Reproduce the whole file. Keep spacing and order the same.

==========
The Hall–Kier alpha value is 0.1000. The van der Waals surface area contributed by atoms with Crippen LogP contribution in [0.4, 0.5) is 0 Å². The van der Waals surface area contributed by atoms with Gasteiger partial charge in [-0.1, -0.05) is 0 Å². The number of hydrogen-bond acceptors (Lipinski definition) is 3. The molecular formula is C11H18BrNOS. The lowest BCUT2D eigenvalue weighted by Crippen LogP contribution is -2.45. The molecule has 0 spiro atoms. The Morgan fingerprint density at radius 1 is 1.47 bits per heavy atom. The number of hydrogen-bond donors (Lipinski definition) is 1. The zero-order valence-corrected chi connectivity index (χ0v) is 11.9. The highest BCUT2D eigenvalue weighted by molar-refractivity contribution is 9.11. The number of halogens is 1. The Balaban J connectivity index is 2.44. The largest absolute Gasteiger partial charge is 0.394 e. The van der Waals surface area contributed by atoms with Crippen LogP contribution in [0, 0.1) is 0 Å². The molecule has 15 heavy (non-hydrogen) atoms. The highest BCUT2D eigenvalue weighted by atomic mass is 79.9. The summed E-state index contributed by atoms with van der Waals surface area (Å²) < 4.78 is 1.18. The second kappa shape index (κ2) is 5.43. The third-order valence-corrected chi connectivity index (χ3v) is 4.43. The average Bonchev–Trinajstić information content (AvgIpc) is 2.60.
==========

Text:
The Hall–Kier alpha value is 0.1000. The van der Waals surface area contributed by atoms with Crippen LogP contribution in [0.4, 0.5) is 0 Å². The van der Waals surface area contributed by atoms with Gasteiger partial charge in [-0.1, -0.05) is 0 Å². The number of hydrogen-bond acceptors (Lipinski definition) is 3. The molecular formula is C11H18BrNOS. The lowest BCUT2D eigenvalue weighted by Crippen LogP contribution is -2.45. The molecule has 0 spiro atoms. The Morgan fingerprint density at radius 1 is 1.47 bits per heavy atom. The number of hydrogen-bond donors (Lipinski definition) is 1. The zero-order valence-corrected chi connectivity index (χ0v) is 11.9. The highest BCUT2D eigenvalue weighted by molar-refractivity contribution is 9.11. The number of halogens is 1. The Balaban J connectivity index is 2.44. The largest absolute Gasteiger partial charge is 0.394 e. The van der Waals surface area contributed by atoms with Crippen LogP contribution in [0, 0.1) is 0 Å². The molecule has 15 heavy (non-hydrogen) atoms. The highest BCUT2D eigenvalue weighted by atomic mass is 79.9. The summed E-state index contributed by atoms with van der Waals surface area (Å²) < 4.78 is 1.18. The second kappa shape index (κ2) is 5.43. The third-order valence-corrected chi connectivity index (χ3v) is 4.43. The average Bonchev–Trinajstić information content (AvgIpc) is 2.60.